Department for Transport — Transport and the Economy
Vote on Account 2012-13
Phil Wilson (Sedgefield, Labour)
I want to take this opportunity to raise the issue of declining rural bus services, especially in County Durham and in Sedgefield.
County Durham is a rural area and home to many villages, most of which had a colliery at one time. When the collieries were open, people did not have very far to
travel, but now that the collieries have closed many people find that they have to travel a long way, and many miles, to get to work, so a reliable public bus service is a necessity.
The bus service is required not only for work, but by young people who want to go to college; by the elderly, who might want to go to hospital or to a medical appointment; by the same groups of people to see friends and family; especially by young people just starting out on their career, who may not have the money to buy a car and need the bus to get to work; and by people on low incomes. We need to think also of the unemployed, who might see a job in the newspaper or in the jobcentre that they would love to do, but who know that they cannot apply for it because there is no bus service to take them to the factory or the office.
Concerns about local bus services have risen up the political agenda not only in areas such as Sedgefield over the past couple of years, but in the rest of County Durham. I have a steady flow of complaints from constituents who are incensed at the cuts to services, especially by Arriva, which pulls services at the last moment, without any notification or consultation. Any cancellation of a route is not well advertised. On more than one occasion, whole villages have been left without any services whatsoever. When I compare the services that Arriva has in County Durham with those that it has in London, I think, yes, we should have an excellent public transport service in the capital city, but we need something equivalent in our rural areas as well, with regulation to ensure that there is a social obligation on privatised bus companies to ensure that people can get to work.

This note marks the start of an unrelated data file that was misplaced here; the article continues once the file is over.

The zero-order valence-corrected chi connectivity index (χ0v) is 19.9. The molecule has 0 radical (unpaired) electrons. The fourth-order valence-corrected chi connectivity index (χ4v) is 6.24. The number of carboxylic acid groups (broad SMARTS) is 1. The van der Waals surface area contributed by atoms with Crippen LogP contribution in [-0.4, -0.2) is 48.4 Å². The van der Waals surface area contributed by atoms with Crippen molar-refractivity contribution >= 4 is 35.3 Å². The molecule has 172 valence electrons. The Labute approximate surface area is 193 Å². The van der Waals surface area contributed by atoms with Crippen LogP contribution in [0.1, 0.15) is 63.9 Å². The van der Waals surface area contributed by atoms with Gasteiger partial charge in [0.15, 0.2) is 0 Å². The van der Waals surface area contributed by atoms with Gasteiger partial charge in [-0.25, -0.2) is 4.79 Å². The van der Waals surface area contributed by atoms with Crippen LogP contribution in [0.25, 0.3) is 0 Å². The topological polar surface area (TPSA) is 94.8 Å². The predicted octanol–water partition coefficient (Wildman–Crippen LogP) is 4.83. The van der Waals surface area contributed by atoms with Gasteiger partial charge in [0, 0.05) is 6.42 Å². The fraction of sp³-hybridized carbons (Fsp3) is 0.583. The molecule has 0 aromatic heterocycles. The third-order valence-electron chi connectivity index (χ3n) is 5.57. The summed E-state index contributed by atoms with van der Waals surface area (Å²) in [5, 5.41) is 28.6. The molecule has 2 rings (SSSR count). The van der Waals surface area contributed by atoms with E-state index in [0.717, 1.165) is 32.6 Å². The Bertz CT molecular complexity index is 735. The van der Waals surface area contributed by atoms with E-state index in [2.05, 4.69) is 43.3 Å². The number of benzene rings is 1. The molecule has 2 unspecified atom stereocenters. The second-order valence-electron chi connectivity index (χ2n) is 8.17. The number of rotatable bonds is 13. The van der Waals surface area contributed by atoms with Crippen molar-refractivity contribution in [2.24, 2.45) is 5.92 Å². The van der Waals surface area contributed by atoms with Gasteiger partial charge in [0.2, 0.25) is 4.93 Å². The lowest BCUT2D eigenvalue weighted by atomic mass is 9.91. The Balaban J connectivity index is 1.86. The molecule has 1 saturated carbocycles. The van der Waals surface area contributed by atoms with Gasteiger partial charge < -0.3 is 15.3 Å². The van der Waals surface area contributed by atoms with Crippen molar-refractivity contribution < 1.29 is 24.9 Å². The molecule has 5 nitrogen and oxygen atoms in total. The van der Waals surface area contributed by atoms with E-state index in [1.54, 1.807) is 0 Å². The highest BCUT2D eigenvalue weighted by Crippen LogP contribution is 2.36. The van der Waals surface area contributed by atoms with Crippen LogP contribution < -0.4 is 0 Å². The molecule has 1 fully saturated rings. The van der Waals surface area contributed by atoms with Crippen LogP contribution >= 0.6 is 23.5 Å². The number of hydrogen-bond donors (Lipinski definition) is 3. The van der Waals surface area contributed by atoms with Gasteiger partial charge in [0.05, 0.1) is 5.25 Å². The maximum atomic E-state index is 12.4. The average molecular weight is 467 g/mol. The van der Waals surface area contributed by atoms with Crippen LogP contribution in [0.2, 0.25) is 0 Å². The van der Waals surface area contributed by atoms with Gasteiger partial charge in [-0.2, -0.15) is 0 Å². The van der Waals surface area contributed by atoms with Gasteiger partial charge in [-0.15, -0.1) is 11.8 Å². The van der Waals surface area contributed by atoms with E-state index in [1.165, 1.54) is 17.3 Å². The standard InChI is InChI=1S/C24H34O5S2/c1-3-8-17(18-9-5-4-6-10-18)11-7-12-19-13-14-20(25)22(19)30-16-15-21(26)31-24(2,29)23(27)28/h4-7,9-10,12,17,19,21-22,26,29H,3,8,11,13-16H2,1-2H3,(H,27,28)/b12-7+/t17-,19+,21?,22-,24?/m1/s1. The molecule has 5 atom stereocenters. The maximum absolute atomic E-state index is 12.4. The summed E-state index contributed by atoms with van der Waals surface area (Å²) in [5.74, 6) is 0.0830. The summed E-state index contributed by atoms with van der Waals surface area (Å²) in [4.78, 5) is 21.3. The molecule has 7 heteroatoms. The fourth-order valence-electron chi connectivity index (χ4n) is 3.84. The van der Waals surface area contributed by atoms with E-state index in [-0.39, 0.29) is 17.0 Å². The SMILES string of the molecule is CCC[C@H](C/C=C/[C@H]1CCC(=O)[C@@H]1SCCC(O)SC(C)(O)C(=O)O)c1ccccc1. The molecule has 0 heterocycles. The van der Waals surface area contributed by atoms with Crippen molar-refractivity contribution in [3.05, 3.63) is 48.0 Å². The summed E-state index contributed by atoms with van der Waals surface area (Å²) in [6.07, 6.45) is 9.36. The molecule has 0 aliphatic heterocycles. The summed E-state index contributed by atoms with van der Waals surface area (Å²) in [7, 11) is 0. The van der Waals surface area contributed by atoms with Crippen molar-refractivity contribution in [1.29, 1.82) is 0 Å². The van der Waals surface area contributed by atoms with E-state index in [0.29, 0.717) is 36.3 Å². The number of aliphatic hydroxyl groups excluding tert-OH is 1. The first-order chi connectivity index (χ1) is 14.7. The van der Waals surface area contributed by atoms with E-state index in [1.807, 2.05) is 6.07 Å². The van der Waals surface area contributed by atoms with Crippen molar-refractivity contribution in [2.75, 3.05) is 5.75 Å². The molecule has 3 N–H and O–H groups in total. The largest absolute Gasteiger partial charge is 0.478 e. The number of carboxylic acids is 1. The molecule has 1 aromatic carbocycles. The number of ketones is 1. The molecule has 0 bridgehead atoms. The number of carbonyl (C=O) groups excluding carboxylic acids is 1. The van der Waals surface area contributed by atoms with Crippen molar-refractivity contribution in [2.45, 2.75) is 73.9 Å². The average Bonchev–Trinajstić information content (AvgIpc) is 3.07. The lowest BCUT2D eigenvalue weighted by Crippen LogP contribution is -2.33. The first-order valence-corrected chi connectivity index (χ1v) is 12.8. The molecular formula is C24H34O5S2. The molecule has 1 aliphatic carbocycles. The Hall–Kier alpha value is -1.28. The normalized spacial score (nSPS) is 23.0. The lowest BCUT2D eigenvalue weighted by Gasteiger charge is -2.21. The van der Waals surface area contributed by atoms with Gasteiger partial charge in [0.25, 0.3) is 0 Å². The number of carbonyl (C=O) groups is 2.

Bus services are being cut in our rural areas as part of the expenditure cuts to address the deficit. There has been a 28% fall in funding for councils, combined with the ending of ring-fencing of grants for bus services, a 20% cut in the bus service operators grant paid to bus companies, and a shake-up of the free travel scheme for pensioners. Pensioners now often say, “What is the point of a bus pass if there are no buses to catch because they have been cancelled?” As a consequence of all these cuts, Durham county council has withdrawn £322,000 in funding from subsidised public transport routes, leaving many villages with few or no services in the evening or at the weekend. My postbag has been full of letters and petitions about the repercussions of the changes brought about by spending cuts originating in Whitehall.
Let me explain what this has meant in practice for people needing these services in the rural communities of Sedgefield—villages such Bishop Middleham and Fishburn, as well as Middleton St George, which is in the south of the constituency. One local constituent can no longer get to work without the help of friends, and others can no longer catch a bus and so have to use a taxi, which obviously inflates the cost of getting to work.